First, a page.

Another approach might be to look at the program as the expression of the "field" of the extended discipline of sociology as a field of power and prestige (a sort of Bourdieusian approach). Here we might abstract from content and ask the question, what can we infer about power in the discipline by inspecting the program? What features do the officers and executives of the association have? Do a small number of research institutions seem to play a disproportionate role in decision making and the selection of topics (Berkeley, Yale, Michigan)? Here again questions of gender, race, status, and privilege come into the picture. 

We might also consider the question of the absolute size of the program -- the 4+ days and 600 sessions that were included. Is this a good size for the profession as a whole -- if so, why so? Does it give career opportunities for younger scholars, to help them get their work into the thought space of the more senior practitioners? Does it serve the intellectual goal of broadening the intellectual scope of the discipline and its practitioners? Is the jumbo size of the meeting really about the association's need to put together an annual meeting that is a big success in terms of attendance and revenue? What would invalidate the notion of reducing the program to 2+ days and 300 sessions, with only 2000+ presenters? Would this be seen as a retreat of the significance and health of "sociology" within American research universities?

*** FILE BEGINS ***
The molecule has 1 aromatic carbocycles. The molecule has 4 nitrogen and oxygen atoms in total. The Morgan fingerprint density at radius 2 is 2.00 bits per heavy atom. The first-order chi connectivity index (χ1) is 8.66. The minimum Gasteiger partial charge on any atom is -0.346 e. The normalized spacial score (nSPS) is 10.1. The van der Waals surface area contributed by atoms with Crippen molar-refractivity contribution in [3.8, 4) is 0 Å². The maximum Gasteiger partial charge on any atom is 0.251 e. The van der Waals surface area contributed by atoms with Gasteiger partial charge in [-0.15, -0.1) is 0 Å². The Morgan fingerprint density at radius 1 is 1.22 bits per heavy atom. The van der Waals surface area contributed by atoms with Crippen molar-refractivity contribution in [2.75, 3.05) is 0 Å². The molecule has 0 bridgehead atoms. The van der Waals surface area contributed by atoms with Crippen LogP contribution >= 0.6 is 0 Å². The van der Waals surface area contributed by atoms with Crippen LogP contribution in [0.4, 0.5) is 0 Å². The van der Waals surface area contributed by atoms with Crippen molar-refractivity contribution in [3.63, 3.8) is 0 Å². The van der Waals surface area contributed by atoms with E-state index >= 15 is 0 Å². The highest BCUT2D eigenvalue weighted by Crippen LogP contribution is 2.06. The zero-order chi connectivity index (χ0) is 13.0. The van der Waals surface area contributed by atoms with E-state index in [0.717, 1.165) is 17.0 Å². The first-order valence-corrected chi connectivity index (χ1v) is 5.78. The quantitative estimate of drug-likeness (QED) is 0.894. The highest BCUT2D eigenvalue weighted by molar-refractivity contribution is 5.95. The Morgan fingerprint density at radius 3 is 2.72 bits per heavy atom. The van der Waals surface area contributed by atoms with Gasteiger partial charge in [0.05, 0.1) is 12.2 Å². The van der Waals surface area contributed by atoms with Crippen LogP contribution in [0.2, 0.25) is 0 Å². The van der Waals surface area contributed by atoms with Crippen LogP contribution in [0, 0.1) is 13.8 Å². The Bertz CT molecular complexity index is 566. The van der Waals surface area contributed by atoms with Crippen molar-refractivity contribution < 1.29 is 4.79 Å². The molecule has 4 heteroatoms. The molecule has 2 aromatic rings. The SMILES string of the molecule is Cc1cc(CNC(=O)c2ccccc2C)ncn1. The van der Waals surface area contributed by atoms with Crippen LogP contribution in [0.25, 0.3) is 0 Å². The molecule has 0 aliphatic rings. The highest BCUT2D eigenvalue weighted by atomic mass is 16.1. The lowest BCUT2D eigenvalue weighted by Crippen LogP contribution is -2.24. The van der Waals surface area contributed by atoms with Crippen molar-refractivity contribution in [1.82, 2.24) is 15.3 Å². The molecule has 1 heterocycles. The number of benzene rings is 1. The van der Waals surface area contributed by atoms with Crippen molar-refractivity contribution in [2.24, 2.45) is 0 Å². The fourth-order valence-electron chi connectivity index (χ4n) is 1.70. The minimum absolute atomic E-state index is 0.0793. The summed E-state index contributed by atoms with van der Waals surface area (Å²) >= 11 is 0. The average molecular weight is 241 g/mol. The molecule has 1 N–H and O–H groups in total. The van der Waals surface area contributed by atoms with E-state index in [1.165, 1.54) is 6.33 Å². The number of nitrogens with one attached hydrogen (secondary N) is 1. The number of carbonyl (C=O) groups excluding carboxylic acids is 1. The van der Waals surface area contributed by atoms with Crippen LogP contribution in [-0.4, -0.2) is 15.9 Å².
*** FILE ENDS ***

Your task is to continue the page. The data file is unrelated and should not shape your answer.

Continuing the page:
Finally, what might be possible by way of mapping the knowledge, research, and theory represented by this ocean of research? It seems possible to do this, but it would be a daunting task. The most general possibility is to create a database of all sessions, papers, presenters, and books, and code each entry by several properties. For individuals the characteristics might include affiliation, rank, gender, and race/ethnicity/nationality. (If we could add the individual's PhD institution that would be useful as well.) For papers and books the characteristics might include: author [linked to author entry], topic, primary references, method, ASA section. Topic codes would need to be hierarchical -- perhaps something like this: "race / segregation / urban core poverty / Chicago".

With such a database we could pose a number of interesting descriptive questions: 

What topics and methods are most frequent? 
What is the distribution of contributors by gender and race? 
What is the representation of senior high-prestige researchers relative to junior middle-prestige researchers?